Readers are lay ministers, given a Bishop’s licence to lead services, preach and attend to pastoral and missional work arising from these ministries. Trained as lay theologians, they help all people think and talk about God and God’s relationship to the world. They also provide a bridge between the clergy and the laity; the church and the community.
Current Bath and Wells Readers can find information and things they may need on the Reader Hub page
What is a Reader?
The Office of Reader is one of the oldest lay ministries in the Church. In its present form, it dates back to 1866, but its roots are even older. Over 300 active Readers minister in the Diocese of Bath and Wells and around 10,000 Readers across the Church as a whole.
On a typical week, Readers preach over 100 sermons and lead, or help lead, over 200 services, working collaboratively with clergy, churchwardens and other church members. Readers have a significant pastoral role, visiting people in their homes, taking communion to the housebound and working in our schools and colleges. Some work with the bereaved and lead funerals. Readers can be found in parishes, schools, prisons, hospitals, hospices, factories and shops, among seafarers and in the Armed Forces, with children and young people, the elderly, housebound and bereaved, and with those preparing for baptism, confirmation and marriage.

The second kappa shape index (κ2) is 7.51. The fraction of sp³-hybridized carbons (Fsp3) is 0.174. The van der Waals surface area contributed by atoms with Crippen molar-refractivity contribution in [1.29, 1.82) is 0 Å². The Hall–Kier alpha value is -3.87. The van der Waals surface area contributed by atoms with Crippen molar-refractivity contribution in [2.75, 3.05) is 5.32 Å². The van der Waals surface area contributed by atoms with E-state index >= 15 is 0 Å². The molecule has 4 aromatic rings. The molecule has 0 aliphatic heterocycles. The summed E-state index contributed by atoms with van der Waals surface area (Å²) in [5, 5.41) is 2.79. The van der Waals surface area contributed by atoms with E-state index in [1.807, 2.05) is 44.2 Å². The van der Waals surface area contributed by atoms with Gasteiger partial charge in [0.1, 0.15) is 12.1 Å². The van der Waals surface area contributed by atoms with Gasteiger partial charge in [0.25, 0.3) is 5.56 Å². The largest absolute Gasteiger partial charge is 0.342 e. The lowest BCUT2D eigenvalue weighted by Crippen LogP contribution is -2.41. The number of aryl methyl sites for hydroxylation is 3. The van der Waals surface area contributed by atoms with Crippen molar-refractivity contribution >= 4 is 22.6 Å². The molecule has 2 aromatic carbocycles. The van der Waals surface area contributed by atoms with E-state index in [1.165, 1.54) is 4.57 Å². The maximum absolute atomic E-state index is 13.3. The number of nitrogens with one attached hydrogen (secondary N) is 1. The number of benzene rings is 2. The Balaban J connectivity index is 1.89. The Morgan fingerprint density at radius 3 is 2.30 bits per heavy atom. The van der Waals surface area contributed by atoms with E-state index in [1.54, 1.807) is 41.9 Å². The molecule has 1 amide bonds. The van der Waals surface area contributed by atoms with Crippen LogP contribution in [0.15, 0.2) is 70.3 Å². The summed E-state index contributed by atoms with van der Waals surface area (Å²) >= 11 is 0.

In order to be lay theologians and responsibly undertake the privilege and power of preaching, they have a rigorous theological training and ultimately gain the Bishop’s licence to preach and lead worship on the Bishop’s behalf. As such, they are public representatives of the Church of England. Their training and blue scarf is recognised nation-wide so that Readers can transfer their ministry to other Dioceses, should they move.
The ministry is under the oversight of the Diocesan Warden of Readers. The Diocesan Readers Council has a representative role and helps organise training and events.
Might Reader Ministry be for you?
God calls people from many different backgrounds to Reader ministry. The call to become a Reader may be felt by an individual or recognised by their incumbent, a fellow worshipper, or even someone who does not even attend church but recognises certain qualities. There is no single profile for a Reader. They can be men or women of almost any age and from all walks of life.
If you are someone
- Whose faith informs all of your life
- With a commitment to spiritual discipline including private and corporate prayer
- Who has the potential to engage in depth with theology (although not necessarily academic theology)
- With the ability to absorb and analyse their experience and reflect on it theologically
- Who can communicate effectively, helping people within and beyond the church to understand the Christian faith
- Enjoying a wide variety of people and is able to relate to them
- Who works well as part of a team
- With resilience, who is not afraid of change
- Committed to the Church of England (baptised and confirmed)
- Who others see as a person of faith and integrity
Then Reader ministry may be a calling for you to explore with others in your church.
To find out more about Reader Ministry, speak first to your minister and pray alone and with others for discernment. There are Deanery Wardens of Readers, who are Readers themselves, and would be happy to talk with you about the ministry. Your minister can put you in touch with them.
To find about more about Reader Ministry see the links below. Recommended reading for anyone considering Reader ministry is Reader Ministry Explored, which gives an overview of Reader ministry with its historical, practical and anecdotal insights.